The calculus Newton and Leibniz invented was originally called "the calculus of infinitesimals." A calculus is just a calculation method, so "calculus" is actually a poor name, but this calculus was such a big deal after thousands of years, that it eventually just got called "the calculus," and later took over the word entirely and became "calculus."

The thing that was special about their calculus is that it handled infinitesimals rigorously in a way which matched our intuition about how the real world worked. We knew Zeno was wrong -- you can walk to the other side of a field (he was actually going after a different metaphysical question, but that's fine). We just couldn't explain why we could do it! With the calculus of infinitesimals in hand, we could finally predict motion using simple equations: Newton's Laws of Motion. It could sidestep the ugly details of Zeno's supertasks and show exactly how things should move!

What's nice about this is that you can get arbitrarily close to the right motion without calculus, even in the general case, by just Riemann sums. Indeed, when computers calculate motion, we tend to do something almost exactly like that. So you don't need calculus to get close to the correct motion for general acceleration. However, you do need it to go from "close" to "the right answer."

And, something perhaps frustrating for a non-calculus based physics student: physics is so much simpler when it is calculus based! That ugly $$x(t)=\frac{1}{2}at^2+v_0t+x_0$$ equation that they have to memorize is just $$F=ma$$, integrated twice, in the very special case of $$a$$ being a constant. And when you get to rocketry, where mass changes and it becomes $$F=ma+\frac{dm}{dt}v$$, you find out that both of them are actually just $$F=\frac{d}{dt}(mv)$$, under different guises. Many of the things your student is having to memorize now are just a bunch of special cases of the simpler calculus based version.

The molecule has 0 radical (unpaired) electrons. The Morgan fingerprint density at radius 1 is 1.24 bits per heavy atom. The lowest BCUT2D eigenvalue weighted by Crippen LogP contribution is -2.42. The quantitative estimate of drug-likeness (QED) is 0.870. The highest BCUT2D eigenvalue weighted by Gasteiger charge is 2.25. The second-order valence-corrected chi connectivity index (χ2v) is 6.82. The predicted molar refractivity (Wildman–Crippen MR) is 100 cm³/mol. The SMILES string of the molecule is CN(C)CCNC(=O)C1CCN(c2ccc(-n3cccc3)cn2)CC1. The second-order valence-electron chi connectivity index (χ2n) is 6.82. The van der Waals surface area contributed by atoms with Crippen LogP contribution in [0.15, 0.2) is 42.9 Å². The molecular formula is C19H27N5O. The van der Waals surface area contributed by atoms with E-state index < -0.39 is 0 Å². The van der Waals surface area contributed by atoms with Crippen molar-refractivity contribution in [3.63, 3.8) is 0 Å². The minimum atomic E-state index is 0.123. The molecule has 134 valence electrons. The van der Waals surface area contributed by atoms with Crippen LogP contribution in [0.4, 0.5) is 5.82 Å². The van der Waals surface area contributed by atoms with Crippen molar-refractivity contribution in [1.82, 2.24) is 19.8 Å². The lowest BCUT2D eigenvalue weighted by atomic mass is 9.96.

And maybe (just maybe) that will encourage them to go learn calculus!

One historical reason is that Coulomb discovered this force law using a torsion balance, which directly measures the force between two objects. We do not need calculus, nor do we need to watch some particles moving and observe their locations as a function of time. Instead, the apparatus balances a known spring force with an unknown electromagnetic force, such that we can learn the unknown force by measuring how much the spring has been condensed (in the experiment, how much the apparatus has been twisted).